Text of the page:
Example #2: Jill has a regular IRA with a value of $40,000, consisting of $10,000 in non-deductible contributions and $30,000 or earnings. Jill converts this regular IRA to a Roth IRA in 1998, and decides to use the four-year income spread. Jill will be required to report $7,500 in income for each of the four years beginning with 1998 ($30,000 earnings divided by 4 = $7,500). In early 1999 Jill makes a withdrawal of $10,000. In 1999, Jill will have to include $17,500 in her gross income. This $17,500 amount consists of the $7,500 normally required to be reported in 1999 (because of the four-year income spread) plus the $10,000 withdrawal. In year 2000, Jill will be required to include $5,000 in her gross income, since that is all that is left of the original four-year spread amount ($7,500 reported in 1998, $17,500 reported in 1999, with $5,000 to be reported in 2000…which all amounts to the initial $30,000 on which tax was due). In year 2001 (the fourth year under the four-year spread), Jill will NOT be required to include any additional amounts in her gross income, since the taxable amounts were previously reported and taxed because of the early withdrawal. And, with respect to penalties, Jill would pay an additional $1,000 in penalties on her $10,000 distribution that was taken in 1999, assuming that she doesn't qualify for any of the exceptions to the penalty.

So, if you decide that you will beat Uncle Sammy by taking the four-year income spread, and then taking a distribution early in 1999, you can just forget about it. It just doesn't work.

IRS Ordering Rules

But what if you have a more complicated situation, where you have contributions, conversions, and earnings all mixed up in the same account? And you decide to take a distribution? What are you really taking? Well, IRS has deemed that Roth IRA distributions MUST be withdrawn in the following order:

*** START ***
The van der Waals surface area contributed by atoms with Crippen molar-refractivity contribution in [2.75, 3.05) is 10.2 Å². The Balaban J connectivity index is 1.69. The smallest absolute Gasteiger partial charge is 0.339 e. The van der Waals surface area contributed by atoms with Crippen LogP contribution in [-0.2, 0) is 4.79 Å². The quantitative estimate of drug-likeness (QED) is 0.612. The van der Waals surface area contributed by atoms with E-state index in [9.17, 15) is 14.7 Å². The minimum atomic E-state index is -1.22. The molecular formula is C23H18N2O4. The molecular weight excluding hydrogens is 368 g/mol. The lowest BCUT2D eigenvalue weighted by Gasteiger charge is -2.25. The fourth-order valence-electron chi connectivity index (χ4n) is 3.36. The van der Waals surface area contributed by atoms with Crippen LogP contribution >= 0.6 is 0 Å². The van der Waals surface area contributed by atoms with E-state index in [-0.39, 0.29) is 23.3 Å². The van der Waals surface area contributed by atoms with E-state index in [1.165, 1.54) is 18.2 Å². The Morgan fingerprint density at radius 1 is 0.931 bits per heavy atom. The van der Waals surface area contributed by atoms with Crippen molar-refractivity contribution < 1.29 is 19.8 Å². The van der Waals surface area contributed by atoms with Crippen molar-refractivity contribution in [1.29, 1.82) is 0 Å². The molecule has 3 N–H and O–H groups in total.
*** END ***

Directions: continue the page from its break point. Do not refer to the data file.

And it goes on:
(*) First from non-taxable contributions to the Roth IRA (other than conversion amounts)
(*) Second from conversion contributions, on a first-in first-out (FIFO) basis
(*) Third from earnings

Who cares? You might…especially if you find that you have to take an early withdrawal. Let's look at another example:

Example #3: Roy converts $80,000 from a regular IRA to a Roth IRA in 1998. Of the amount converted, $20,000 represents non-deductible contributions and $60,000 represents earnings. Roy decides to spread his taxable income attributable to this conversion over the four-year period, and will include $15,000 in income for the next four years, beginning with 1998. In 1998 he also makes an annual contribution to the Roth IRA in the amount of $2,000. In 1999, when the value of the Roth IRA is $82,000 ($70,000 converted, $10,000 in earnings on the converted funds, and $2,000 in contributions). At that time, Roy takes a $25,000 withdrawal from the Roth IRA account.

Of the amount withdrawn, $2,000 is treated as a tax-free (and penalty free) withdrawal of the $2,000 contribution he made in 1998. The next $23,000 is treated as coming from the converted funds.

In 1999, he must include $38,000 in his gross income. Why? Because of the income acceleration rules. This would include the $15,000 required from the normal income spread, and the $23,000 taxable withdrawal itself. In year 2000 he would report $7,000 as the remaining taxable portion of the original $60,000 income spread, and in year 2001 he would not be required to report any additional income under the four-year spread rules (since these amounts were accounted for in previous years).

With respect to penalties, Roy would get hit with a penalty of $2,300 (10% of the taxable withdrawal) in 1999.

So there you have it. The moral to the story: Keep your hands off of your Roth IRA funds. But, seriously, you can certainly see how complicated the reporting can become. So unless you are able to do a LOT of reading on the Roth IRA distribution rules, you might just want to leave the account alone.

Next week we'll close with some final Roth IRA thoughts.

Hope this helps...